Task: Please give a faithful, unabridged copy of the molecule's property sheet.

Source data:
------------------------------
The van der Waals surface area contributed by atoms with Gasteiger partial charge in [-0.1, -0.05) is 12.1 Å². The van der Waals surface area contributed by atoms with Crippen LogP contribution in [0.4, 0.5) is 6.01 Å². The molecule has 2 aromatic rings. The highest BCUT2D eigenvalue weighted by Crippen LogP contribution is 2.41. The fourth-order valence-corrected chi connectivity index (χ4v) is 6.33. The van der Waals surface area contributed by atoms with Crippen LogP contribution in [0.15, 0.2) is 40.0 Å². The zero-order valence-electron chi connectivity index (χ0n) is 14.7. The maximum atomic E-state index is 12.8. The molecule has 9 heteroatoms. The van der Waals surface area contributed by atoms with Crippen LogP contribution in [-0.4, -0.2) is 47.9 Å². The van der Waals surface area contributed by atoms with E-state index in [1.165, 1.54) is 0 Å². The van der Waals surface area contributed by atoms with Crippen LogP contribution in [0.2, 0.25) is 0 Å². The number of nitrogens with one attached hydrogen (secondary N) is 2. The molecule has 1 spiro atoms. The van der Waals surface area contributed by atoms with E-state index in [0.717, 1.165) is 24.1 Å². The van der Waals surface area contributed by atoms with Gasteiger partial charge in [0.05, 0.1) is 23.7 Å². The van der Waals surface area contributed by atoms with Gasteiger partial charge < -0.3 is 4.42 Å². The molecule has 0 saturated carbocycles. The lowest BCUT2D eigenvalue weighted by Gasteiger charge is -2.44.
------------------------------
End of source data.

The van der Waals surface area contributed by atoms with Gasteiger partial charge in [-0.1, -0.05) is 12.1 Å². The van der Waals surface area contributed by atoms with Crippen LogP contribution in [0.4, 0.5) is 6.01 Å². The molecule has 2 aromatic rings. The highest BCUT2D eigenvalue weighted by Crippen LogP contribution is 2.41. The fourth-order valence-corrected chi connectivity index (χ4v) is 6.33. The van der Waals surface area contributed by atoms with Crippen LogP contribution in [0.15, 0.2) is 40.0 Å². The zero-order valence-electron chi connectivity index (χ0n) is 14.7. The maximum atomic E-state index is 12.8. The molecule has 9 heteroatoms. The van der Waals surface area contributed by atoms with Crippen LogP contribution in [-0.4, -0.2) is 47.9 Å². The van der Waals surface area contributed by atoms with E-state index in [1.165, 1.54) is 0 Å². The van der Waals surface area contributed by atoms with Crippen LogP contribution in [0.2, 0.25) is 0 Å². The number of nitrogens with one attached hydrogen (secondary N) is 2. The molecule has 1 spiro atoms. The van der Waals surface area contributed by atoms with E-state index in [0.717, 1.165) is 24.1 Å². The van der Waals surface area contributed by atoms with Gasteiger partial charge in [0.05, 0.1) is 23.7 Å². The van der Waals surface area contributed by atoms with Gasteiger partial charge < -0.3 is 4.42 Å². The molecule has 0 saturated carbocycles. The lowest BCUT2D eigenvalue weighted by Gasteiger charge is -2.44.